Former cabinet minister Sir Oliver Letwin also warned yesterday that Britain would be on course for a disorderly departure even if Mr Johnson returns from the European Council meeting with a new agreement, because MPs would not have enough time to ratify it.

He told BBC Radio 4’s Today programme: “There’s an irony here, which is if he does get a deal, as a matter of fact, he is going to need an extension anyway because it’s impossible to take from the late October stage, a deal which is sort of written down but not solemnised, and implement it in just a few days. So in practice, the government would need to seek an extension.”

Labour MP Alex Sobel, a supporter of the People’s Vote campaign, said Mr Frost’s message to the EU showed Mr Johnson was not being genuine in claiming to want a deal.

He said: “The prime minister tells the British public and MPs that he’s doing everything to get a deal with the EU, but in his communications with the EU he’s saying he won’t delay even for a minute, even if a deal is done but extra time were needed for implementation. It’s the same old Boris Johnson, telling people what they want to hear.”

He added: “An extension to the Article 50 process may well be needed to avoid the disaster of no deal. Boris Johnson’s government do not have the right to impose this catastrophe on the country without public consent, and without the proper time to consider the implications. 

“The claim we can get a deal and pass the massive amount of legislation needed to make it work in just a fortnight is an insult to democracy. Laws passed in a hurry are almost always bad laws because without proper scrutiny they contain untested assumptions and reflect ministerial prejudice rather than robust policy. So even if he got a deal under these circumstances, the laws we’d get would make the Poll Tax look like a policy masterpiece.”

Jeremy Corbyn says he will try to politically stop Boris Johnson shutting down parliament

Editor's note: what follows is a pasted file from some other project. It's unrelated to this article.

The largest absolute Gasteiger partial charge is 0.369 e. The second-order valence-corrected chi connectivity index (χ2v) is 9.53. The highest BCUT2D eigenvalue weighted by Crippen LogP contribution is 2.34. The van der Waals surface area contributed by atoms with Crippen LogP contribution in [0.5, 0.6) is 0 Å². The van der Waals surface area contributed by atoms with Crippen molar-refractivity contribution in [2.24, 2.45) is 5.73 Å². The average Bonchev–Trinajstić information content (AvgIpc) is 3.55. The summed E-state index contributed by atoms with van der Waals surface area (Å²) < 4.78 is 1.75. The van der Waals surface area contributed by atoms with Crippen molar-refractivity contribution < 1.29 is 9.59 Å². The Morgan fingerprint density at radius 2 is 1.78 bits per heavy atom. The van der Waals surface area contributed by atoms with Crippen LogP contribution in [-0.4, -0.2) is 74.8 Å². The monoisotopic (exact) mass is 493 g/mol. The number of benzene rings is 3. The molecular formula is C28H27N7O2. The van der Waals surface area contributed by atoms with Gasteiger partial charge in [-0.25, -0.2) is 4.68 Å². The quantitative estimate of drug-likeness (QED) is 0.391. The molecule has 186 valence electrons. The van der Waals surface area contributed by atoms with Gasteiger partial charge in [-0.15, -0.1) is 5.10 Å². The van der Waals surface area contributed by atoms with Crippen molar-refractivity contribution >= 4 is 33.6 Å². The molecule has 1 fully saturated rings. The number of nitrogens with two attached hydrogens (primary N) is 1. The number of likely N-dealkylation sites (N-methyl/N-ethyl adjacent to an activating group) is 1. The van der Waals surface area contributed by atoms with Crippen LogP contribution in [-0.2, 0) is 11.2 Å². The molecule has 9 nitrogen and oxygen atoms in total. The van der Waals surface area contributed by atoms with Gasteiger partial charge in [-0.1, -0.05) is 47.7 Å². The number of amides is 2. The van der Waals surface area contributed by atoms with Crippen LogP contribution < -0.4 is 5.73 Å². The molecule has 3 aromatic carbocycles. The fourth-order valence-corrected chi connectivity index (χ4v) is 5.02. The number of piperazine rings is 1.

MPs are set for a series of dramatic showdowns next week when Mr Johnson’s opponents spring into action to try to block a no-deal Brexit. The rebel leaders, including former Tory cabinet ministers Phil Hammond and Dominic Grieve, have remained tight-lipped about their plan for fear of alerting No 10 to their intentions, but are expected to try to rapidly push through a law that would rule out no deal.

While they work on masterminding a parliamentary plot to stop no deal, other MPs are focusing their attention on the courts.

Yesterday, the Court of Session in Scotland refused a request from a group of 70 MPs and peers to block the suspension of parliament until their appeal had been heard in full. Another case will be heard in London next week after being filed by a group including campaigner Gina Miller, former prime minister Sir John Major and Labour’s deputy leader Tom Watson. A third legal bid is under way in Northern Ireland.

As MPs opposed to no deal use the weekend to finalise their strategy, the government is putting the finishing touches to its own plans to encourage businesses and consumers to prepare for the UK crashing out of the EU.

The “Get Ready” advertising campaign has been drawn up by Cabinet Office minister Michael Gove, who is responsible for no-deal planning, in close conjunction with No 10.

It will include printing mugs and T-shirts with the “Get Ready” slogan, paying for billboard adverts across the country and launching a new government web page. 

Ministers have insisted repeatedly that the UK will be prepared to leave without a deal on 31 October, but further doubt was cast on the claims after doctors warned that such an outcome could result in a shortage of flu vaccines.

Around a million doses of the vaccines are likely to need to be imported into the UK after the Brexit deadline, just as Britain is faced with a particularly virulent strain of the illness.

Andrew Goddard, the president of the Royal Colleague of Physicians, told BBC Newsnight: “I can’t sit here and say ‘don’t worry, no deal will be fine, no one is going to come to any harm, no one is going to run out of medicines’.

“What we can see is we’re likely to not have enough flu vaccine, we are likely not to have the flu vaccine coverage that we’ve had in previous years, and that is likely to have an impact on the NHS.”

Drugs manufacturer Sanofi UK said shortages would be likely after Brexit.